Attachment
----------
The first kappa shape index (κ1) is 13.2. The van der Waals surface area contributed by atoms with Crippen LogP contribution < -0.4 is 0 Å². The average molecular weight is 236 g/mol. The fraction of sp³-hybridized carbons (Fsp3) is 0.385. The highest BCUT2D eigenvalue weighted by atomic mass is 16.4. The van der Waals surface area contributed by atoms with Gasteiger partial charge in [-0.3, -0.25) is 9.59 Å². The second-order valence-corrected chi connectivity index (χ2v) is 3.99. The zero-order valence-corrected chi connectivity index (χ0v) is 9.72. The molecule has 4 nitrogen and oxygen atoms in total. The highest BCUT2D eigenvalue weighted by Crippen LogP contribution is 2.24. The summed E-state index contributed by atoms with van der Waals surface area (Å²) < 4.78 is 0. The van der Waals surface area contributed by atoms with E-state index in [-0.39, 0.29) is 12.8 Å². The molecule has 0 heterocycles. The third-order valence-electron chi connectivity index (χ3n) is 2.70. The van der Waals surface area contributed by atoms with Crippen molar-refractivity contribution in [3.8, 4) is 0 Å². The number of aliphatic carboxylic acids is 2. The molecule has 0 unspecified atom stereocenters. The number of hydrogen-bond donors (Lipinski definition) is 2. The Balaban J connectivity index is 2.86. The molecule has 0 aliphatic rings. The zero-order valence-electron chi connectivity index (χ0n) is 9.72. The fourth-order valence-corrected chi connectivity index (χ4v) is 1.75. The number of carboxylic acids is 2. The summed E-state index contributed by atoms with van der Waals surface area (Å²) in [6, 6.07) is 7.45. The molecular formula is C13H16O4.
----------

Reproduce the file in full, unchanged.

The first kappa shape index (κ1) is 13.2. The van der Waals surface area contributed by atoms with Crippen LogP contribution < -0.4 is 0 Å². The average molecular weight is 236 g/mol. The fraction of sp³-hybridized carbons (Fsp3) is 0.385. The highest BCUT2D eigenvalue weighted by atomic mass is 16.4. The van der Waals surface area contributed by atoms with Gasteiger partial charge in [-0.3, -0.25) is 9.59 Å². The second-order valence-corrected chi connectivity index (χ2v) is 3.99. The zero-order valence-corrected chi connectivity index (χ0v) is 9.72. The molecule has 4 nitrogen and oxygen atoms in total. The highest BCUT2D eigenvalue weighted by Crippen LogP contribution is 2.24. The summed E-state index contributed by atoms with van der Waals surface area (Å²) < 4.78 is 0. The van der Waals surface area contributed by atoms with E-state index in [-0.39, 0.29) is 12.8 Å². The molecule has 0 heterocycles. The third-order valence-electron chi connectivity index (χ3n) is 2.70. The van der Waals surface area contributed by atoms with Crippen molar-refractivity contribution in [3.8, 4) is 0 Å². The number of aliphatic carboxylic acids is 2. The molecule has 0 unspecified atom stereocenters. The number of hydrogen-bond donors (Lipinski definition) is 2. The Balaban J connectivity index is 2.86. The molecule has 0 aliphatic rings. The zero-order valence-electron chi connectivity index (χ0n) is 9.72. The fourth-order valence-corrected chi connectivity index (χ4v) is 1.75. The number of carboxylic acids is 2. The summed E-state index contributed by atoms with van der Waals surface area (Å²) in [6, 6.07) is 7.45. The molecular formula is C13H16O4.